A year and a half ago, businessman Shlomo Eliyahu announced that former minister Haim Ramon would work on his behalf to put together a controlling interest in Bank Leumi. Now it turns out that Ramon, who is the chairman of the Kadima Party's council, has also been conducting other business on Eliyahu's behalf in the past few months.
Ramon met a few months ago with the Knesset Finance Committee head Moshe Gafni, and it seems they discussed the changes in the Banking Law, which are meant to allow a bank to operate without a controlling owner.
Ramon denies lobbying the government for Eliyahu.
The new law was initiated by the Finance Ministry with the support of the Bank of Israel, and is expected to come to a vote in the committee soon.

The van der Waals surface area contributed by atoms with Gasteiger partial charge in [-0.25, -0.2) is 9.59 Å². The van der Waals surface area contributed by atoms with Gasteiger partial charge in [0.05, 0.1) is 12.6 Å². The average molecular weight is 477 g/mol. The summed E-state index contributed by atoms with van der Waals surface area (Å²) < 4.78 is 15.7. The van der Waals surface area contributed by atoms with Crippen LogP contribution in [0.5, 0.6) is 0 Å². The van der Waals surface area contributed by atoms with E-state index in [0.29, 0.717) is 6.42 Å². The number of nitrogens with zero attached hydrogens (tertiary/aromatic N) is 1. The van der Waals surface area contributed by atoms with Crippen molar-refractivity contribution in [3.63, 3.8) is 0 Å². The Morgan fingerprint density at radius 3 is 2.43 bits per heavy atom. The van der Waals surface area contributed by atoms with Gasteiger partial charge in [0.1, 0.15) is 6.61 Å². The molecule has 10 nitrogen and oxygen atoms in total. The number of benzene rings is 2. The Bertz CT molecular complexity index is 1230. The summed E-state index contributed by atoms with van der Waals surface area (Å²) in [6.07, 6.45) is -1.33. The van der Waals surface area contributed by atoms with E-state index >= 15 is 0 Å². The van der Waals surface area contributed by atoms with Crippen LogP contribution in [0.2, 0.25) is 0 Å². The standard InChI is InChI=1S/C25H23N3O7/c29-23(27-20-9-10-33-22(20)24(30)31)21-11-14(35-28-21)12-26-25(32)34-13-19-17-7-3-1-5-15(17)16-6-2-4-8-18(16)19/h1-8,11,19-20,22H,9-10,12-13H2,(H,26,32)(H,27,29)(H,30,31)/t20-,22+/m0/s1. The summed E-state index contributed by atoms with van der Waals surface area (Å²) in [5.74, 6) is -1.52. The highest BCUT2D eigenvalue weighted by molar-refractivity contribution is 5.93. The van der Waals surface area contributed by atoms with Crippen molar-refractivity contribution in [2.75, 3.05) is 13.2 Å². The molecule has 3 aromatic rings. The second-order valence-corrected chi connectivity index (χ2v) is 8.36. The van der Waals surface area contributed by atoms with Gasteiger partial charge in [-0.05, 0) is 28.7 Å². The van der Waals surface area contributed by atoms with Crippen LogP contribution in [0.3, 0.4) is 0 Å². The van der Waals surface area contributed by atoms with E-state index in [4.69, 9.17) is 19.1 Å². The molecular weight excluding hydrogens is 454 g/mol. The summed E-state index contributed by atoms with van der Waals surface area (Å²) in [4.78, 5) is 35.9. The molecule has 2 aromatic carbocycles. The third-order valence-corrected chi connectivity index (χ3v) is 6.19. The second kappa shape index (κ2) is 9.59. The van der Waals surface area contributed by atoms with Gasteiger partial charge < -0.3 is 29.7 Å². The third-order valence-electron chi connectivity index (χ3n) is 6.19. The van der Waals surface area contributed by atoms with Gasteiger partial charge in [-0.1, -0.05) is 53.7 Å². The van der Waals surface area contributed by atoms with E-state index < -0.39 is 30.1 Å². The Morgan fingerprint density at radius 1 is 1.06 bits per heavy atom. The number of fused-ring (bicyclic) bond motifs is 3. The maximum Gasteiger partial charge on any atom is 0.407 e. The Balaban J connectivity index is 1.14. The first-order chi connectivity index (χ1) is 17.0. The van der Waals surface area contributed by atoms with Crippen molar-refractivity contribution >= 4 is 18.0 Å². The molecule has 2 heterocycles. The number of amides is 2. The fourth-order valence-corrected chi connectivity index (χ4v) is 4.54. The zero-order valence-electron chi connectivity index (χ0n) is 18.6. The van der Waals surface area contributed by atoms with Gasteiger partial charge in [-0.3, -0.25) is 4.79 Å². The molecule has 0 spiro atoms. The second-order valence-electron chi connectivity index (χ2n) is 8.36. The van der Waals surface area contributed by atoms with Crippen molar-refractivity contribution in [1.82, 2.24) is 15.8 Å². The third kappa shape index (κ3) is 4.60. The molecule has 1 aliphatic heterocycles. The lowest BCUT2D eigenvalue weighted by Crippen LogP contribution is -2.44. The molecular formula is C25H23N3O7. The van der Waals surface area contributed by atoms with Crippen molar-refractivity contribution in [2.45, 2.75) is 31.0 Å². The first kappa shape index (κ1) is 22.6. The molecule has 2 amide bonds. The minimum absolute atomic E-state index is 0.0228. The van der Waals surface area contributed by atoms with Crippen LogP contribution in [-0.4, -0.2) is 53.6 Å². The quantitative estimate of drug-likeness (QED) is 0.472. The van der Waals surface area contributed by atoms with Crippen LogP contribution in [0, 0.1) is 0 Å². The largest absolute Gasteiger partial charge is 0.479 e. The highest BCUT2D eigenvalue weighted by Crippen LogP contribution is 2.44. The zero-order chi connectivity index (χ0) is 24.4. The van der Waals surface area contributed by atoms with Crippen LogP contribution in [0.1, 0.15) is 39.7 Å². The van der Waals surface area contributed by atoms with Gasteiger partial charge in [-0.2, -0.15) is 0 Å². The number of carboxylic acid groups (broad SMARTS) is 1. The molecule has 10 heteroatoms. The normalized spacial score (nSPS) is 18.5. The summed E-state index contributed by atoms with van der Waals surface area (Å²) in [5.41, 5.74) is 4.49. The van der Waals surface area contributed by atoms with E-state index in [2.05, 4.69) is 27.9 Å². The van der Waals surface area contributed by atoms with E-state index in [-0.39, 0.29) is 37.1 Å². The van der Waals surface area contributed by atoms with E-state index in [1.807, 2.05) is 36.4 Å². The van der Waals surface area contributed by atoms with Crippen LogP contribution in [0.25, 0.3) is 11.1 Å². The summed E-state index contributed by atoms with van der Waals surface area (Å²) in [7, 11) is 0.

The law will affect Bank Leumi first and foremost. The state controls Leumi but is expected to sell off its remaining 6% share after the legislative process is completed.
Leumi will then be the first Israeli bank to have no controlling owner. The public will hold most of the bank's shares.
Eliyahu owns 9.6% of Leumi and had planned on joining forces with the Jewish Colonial Trust, which has a 4.95% holding in the bank, to create a controlling interest. But the proposed changes in the law would allow such a group to nominate only one director. This is where Ramon comes in. He seems to be leading Eliyahu's fight against the changes in the law. Ramon served for 26 years as a minister and MK and has broad connections in the political and business worlds. He said he is not lobbying but will attend the coming committee session with Eliyahu to present his views.
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